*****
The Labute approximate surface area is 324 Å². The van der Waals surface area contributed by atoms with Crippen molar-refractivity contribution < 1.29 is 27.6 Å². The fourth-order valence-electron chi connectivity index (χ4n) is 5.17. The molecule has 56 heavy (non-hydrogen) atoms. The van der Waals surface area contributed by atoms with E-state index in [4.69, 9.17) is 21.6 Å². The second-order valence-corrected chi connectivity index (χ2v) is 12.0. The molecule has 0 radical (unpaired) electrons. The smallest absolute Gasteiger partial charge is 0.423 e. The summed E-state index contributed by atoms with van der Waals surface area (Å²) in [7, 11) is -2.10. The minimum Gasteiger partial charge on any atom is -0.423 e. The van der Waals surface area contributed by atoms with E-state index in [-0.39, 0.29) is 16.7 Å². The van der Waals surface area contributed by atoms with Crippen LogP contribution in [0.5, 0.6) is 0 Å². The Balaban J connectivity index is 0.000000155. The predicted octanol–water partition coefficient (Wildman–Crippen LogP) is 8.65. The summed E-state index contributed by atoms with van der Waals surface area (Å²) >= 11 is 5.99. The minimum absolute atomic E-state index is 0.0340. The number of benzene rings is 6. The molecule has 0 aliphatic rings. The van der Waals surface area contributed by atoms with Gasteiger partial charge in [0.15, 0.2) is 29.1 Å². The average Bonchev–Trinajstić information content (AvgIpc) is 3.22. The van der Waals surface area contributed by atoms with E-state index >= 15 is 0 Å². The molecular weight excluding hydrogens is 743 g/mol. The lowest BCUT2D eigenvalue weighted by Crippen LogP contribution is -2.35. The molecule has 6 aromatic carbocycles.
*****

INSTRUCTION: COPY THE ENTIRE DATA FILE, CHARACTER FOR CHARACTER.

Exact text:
The Labute approximate surface area is 324 Å². The van der Waals surface area contributed by atoms with Crippen molar-refractivity contribution < 1.29 is 27.6 Å². The fourth-order valence-electron chi connectivity index (χ4n) is 5.17. The molecule has 56 heavy (non-hydrogen) atoms. The van der Waals surface area contributed by atoms with E-state index in [4.69, 9.17) is 21.6 Å². The second-order valence-corrected chi connectivity index (χ2v) is 12.0. The molecule has 0 radical (unpaired) electrons. The smallest absolute Gasteiger partial charge is 0.423 e. The summed E-state index contributed by atoms with van der Waals surface area (Å²) in [7, 11) is -2.10. The minimum Gasteiger partial charge on any atom is -0.423 e. The van der Waals surface area contributed by atoms with E-state index in [-0.39, 0.29) is 16.7 Å². The van der Waals surface area contributed by atoms with Crippen LogP contribution in [0.5, 0.6) is 0 Å². The Balaban J connectivity index is 0.000000155. The predicted octanol–water partition coefficient (Wildman–Crippen LogP) is 8.65. The summed E-state index contributed by atoms with van der Waals surface area (Å²) >= 11 is 5.99. The minimum absolute atomic E-state index is 0.0340. The number of benzene rings is 6. The molecule has 0 aliphatic rings. The van der Waals surface area contributed by atoms with Gasteiger partial charge in [0.15, 0.2) is 29.1 Å². The average Bonchev–Trinajstić information content (AvgIpc) is 3.22. The van der Waals surface area contributed by atoms with E-state index >= 15 is 0 Å². The molecular weight excluding hydrogens is 743 g/mol. The lowest BCUT2D eigenvalue weighted by Crippen LogP contribution is -2.35. The molecule has 6 aromatic carbocycles.